When people burn for subsistence needs, they tend to start lots of small fires at many different times. What results is a mosaic of successional stages. But this is really a local re-arrangement. When we looked at the landscape level, the diversity of habitats looks very much like that of the smaller foraging localities.
One interesting implication of this work is that the human impact on the Australian environment — grassland engineering, if you like — was likely to only be substantial following the establishment of more intensified aboriginal economies (approximately 1500 years ago).
It may seem counter-intuitive that hunting with fire promotes biodiversity, but that really seems to be what is happening here. The results have clear conservation and management implications. Excessive fire suppression in highly flammable grasslands is probably not a good idea. Now we need to measure the actual species diversity rather than simply the diversity of habitat types.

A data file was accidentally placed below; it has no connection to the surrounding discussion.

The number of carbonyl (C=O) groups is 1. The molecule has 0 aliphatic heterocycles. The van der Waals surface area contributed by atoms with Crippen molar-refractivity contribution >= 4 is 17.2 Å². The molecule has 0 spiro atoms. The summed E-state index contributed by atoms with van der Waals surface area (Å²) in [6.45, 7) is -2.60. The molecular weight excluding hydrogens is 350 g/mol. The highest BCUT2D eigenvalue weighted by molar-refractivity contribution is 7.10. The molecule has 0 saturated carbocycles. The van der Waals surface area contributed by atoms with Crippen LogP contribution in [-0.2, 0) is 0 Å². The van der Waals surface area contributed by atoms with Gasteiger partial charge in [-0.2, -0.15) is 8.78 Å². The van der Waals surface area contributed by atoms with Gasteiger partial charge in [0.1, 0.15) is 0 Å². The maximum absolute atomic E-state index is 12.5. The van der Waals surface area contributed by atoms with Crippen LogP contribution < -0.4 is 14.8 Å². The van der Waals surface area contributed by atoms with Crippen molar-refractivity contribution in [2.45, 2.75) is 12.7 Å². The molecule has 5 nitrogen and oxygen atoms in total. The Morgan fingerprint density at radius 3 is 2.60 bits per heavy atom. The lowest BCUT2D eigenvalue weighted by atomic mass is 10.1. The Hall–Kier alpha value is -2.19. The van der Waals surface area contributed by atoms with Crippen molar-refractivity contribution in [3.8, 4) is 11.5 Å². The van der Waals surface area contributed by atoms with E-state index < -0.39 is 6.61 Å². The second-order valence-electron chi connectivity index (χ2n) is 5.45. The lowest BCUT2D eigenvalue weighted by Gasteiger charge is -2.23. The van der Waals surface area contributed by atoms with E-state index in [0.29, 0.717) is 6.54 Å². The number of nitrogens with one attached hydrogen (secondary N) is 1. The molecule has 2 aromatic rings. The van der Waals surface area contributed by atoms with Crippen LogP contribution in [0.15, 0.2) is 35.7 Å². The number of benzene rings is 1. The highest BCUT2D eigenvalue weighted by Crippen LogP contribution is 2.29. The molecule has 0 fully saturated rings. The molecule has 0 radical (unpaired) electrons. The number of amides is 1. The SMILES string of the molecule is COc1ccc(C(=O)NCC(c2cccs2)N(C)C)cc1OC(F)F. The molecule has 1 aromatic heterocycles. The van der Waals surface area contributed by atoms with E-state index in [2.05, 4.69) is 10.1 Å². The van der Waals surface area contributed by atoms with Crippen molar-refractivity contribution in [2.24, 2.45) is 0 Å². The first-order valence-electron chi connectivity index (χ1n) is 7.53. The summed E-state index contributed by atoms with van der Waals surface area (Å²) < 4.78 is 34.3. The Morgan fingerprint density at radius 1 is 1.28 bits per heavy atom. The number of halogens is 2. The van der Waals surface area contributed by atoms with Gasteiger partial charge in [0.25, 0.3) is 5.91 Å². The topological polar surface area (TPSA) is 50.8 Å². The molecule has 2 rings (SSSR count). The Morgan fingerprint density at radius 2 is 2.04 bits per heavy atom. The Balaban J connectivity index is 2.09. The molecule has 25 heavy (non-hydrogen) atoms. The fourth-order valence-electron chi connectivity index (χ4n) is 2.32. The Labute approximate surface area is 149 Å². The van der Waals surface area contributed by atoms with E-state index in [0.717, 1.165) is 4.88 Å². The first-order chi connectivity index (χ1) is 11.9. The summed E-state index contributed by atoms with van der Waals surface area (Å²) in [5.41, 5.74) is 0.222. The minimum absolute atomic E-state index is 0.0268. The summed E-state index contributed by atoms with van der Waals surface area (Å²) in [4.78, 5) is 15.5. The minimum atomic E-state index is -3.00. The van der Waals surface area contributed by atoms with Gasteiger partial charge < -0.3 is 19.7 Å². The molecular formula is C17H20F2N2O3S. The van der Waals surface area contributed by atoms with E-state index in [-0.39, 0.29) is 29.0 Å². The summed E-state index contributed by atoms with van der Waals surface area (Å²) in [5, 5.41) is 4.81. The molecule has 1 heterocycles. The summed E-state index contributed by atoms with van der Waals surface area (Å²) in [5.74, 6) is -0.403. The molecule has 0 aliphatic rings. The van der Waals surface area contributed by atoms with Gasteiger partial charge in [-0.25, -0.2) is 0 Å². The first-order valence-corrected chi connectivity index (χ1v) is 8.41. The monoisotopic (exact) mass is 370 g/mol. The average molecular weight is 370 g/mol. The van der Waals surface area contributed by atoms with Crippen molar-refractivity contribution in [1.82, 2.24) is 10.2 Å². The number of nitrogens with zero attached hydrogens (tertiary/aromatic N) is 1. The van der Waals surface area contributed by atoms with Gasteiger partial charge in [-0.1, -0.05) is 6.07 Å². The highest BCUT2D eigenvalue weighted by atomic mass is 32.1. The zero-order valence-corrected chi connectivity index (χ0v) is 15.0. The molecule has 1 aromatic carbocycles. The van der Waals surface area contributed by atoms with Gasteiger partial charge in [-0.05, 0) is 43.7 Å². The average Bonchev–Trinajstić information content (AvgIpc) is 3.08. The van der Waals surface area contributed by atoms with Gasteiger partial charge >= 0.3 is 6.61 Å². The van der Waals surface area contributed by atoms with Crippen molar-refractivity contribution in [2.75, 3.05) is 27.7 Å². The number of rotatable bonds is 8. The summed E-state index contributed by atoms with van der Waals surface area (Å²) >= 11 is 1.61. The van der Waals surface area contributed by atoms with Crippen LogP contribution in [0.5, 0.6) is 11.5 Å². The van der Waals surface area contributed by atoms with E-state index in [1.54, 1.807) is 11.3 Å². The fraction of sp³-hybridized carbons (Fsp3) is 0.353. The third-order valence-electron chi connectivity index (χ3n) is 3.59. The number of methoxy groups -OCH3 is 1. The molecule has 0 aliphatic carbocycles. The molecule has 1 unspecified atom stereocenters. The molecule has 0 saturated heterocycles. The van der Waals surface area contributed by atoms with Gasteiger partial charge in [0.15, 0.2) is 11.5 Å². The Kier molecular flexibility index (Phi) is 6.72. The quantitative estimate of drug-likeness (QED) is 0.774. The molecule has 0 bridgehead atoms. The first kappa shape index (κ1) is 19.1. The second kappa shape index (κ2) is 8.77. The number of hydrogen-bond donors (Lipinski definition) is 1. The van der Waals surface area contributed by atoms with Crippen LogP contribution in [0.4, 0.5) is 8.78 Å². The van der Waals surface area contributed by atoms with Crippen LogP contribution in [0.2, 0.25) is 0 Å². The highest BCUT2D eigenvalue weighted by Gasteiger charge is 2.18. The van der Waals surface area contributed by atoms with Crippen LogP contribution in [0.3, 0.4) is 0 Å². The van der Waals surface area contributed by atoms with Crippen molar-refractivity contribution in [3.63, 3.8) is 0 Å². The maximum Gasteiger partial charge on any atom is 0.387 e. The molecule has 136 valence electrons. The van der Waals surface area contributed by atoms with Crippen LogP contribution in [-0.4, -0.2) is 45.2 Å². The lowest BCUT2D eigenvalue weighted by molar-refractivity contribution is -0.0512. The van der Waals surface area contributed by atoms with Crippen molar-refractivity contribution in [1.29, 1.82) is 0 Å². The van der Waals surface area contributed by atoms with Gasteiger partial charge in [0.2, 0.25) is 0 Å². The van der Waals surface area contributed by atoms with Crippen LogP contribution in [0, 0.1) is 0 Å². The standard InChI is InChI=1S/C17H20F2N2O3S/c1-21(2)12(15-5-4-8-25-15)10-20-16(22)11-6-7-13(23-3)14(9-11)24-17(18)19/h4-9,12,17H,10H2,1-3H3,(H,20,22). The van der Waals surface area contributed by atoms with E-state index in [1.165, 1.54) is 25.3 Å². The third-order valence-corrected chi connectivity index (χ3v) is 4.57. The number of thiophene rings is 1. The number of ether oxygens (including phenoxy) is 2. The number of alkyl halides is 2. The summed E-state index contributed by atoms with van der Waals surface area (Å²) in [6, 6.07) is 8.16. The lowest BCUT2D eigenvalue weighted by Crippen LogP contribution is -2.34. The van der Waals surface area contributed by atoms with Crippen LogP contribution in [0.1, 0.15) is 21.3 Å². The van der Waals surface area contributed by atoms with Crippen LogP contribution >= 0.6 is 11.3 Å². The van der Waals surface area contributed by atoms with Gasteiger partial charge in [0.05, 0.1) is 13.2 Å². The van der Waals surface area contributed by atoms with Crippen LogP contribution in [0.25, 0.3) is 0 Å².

A news story reports the outbreak of abalone viral ganglioneuritis in Tasmania. This is the first report of the disease in Tasmanian fisheries. In fact, the disease appears to be quite newly emergent since, according to the Department of Primary Industries for the State of Victoria, the virus was previously not described in Australia prior to 2005. Since 2005, it has been devastating abalone fisheries in Victoria. Now it’s in Tasmania. One theory for the emergence of this herpes-like virus is that it is actually endemic in abalone populations and usually harmless. Environmental stress (e.g., via warming or polluted water) could induce increased virulence, leading to the high observed mortality rates. This is an outbreak to keep an eye on. The PROMED-mail moderator writes this about the virus:
Ganglioneuritis is an interesting condition causing inflammation in the nervous tissue, which swells. The result is curling of the abalone foot and swelling of the mouth. Thus, the organism cannot eat and looses its grip on the rocks it so depends on.